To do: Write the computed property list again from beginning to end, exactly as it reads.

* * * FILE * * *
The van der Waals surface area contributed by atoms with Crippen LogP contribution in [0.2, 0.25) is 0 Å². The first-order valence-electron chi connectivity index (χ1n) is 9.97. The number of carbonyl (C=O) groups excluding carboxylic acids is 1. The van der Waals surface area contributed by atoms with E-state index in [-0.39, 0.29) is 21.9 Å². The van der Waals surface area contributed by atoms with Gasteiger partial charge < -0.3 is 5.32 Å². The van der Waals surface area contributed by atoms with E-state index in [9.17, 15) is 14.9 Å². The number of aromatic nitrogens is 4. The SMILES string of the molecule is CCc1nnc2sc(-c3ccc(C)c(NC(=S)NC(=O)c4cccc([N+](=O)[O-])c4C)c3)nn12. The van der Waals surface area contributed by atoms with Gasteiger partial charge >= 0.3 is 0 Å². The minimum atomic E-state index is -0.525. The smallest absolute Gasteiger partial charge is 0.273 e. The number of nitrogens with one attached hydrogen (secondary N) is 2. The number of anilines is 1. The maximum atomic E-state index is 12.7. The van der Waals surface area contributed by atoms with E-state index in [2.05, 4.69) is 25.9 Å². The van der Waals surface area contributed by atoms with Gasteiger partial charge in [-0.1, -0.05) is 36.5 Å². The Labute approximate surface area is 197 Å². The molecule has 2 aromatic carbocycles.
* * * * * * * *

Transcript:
The van der Waals surface area contributed by atoms with Crippen LogP contribution in [0.2, 0.25) is 0 Å². The first-order valence-electron chi connectivity index (χ1n) is 9.97. The number of carbonyl (C=O) groups excluding carboxylic acids is 1. The van der Waals surface area contributed by atoms with E-state index in [-0.39, 0.29) is 21.9 Å². The van der Waals surface area contributed by atoms with Gasteiger partial charge < -0.3 is 5.32 Å². The van der Waals surface area contributed by atoms with E-state index in [9.17, 15) is 14.9 Å². The number of aromatic nitrogens is 4. The SMILES string of the molecule is CCc1nnc2sc(-c3ccc(C)c(NC(=S)NC(=O)c4cccc([N+](=O)[O-])c4C)c3)nn12. The van der Waals surface area contributed by atoms with Gasteiger partial charge >= 0.3 is 0 Å². The minimum atomic E-state index is -0.525. The smallest absolute Gasteiger partial charge is 0.273 e. The number of nitrogens with one attached hydrogen (secondary N) is 2. The number of anilines is 1. The maximum atomic E-state index is 12.7. The van der Waals surface area contributed by atoms with E-state index in [2.05, 4.69) is 25.9 Å². The van der Waals surface area contributed by atoms with Gasteiger partial charge in [-0.1, -0.05) is 36.5 Å². The Labute approximate surface area is 197 Å². The molecule has 2 aromatic carbocycles.